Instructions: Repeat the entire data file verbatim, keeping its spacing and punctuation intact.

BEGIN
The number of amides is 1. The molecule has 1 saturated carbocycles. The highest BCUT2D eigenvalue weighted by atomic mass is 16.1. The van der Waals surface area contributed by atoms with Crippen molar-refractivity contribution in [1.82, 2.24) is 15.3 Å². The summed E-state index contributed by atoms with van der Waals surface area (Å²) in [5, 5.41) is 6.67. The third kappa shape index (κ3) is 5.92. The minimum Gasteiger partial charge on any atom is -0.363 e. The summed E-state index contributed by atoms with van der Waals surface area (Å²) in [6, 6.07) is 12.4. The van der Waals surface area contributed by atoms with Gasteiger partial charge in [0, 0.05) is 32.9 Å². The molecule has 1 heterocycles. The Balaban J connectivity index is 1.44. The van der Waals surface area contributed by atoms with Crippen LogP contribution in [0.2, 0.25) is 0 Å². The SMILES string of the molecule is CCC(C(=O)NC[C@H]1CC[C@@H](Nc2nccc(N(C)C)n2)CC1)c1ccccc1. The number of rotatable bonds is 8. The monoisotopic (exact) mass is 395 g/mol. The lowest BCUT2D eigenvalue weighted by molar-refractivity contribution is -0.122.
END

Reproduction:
The number of amides is 1. The molecule has 1 saturated carbocycles. The highest BCUT2D eigenvalue weighted by atomic mass is 16.1. The van der Waals surface area contributed by atoms with Crippen molar-refractivity contribution in [1.82, 2.24) is 15.3 Å². The summed E-state index contributed by atoms with van der Waals surface area (Å²) in [5, 5.41) is 6.67. The third kappa shape index (κ3) is 5.92. The minimum Gasteiger partial charge on any atom is -0.363 e. The summed E-state index contributed by atoms with van der Waals surface area (Å²) in [6, 6.07) is 12.4. The van der Waals surface area contributed by atoms with Gasteiger partial charge in [0, 0.05) is 32.9 Å². The molecule has 1 heterocycles. The Balaban J connectivity index is 1.44. The van der Waals surface area contributed by atoms with Crippen LogP contribution in [0.2, 0.25) is 0 Å². The SMILES string of the molecule is CCC(C(=O)NC[C@H]1CC[C@@H](Nc2nccc(N(C)C)n2)CC1)c1ccccc1. The number of rotatable bonds is 8. The monoisotopic (exact) mass is 395 g/mol. The lowest BCUT2D eigenvalue weighted by molar-refractivity contribution is -0.122.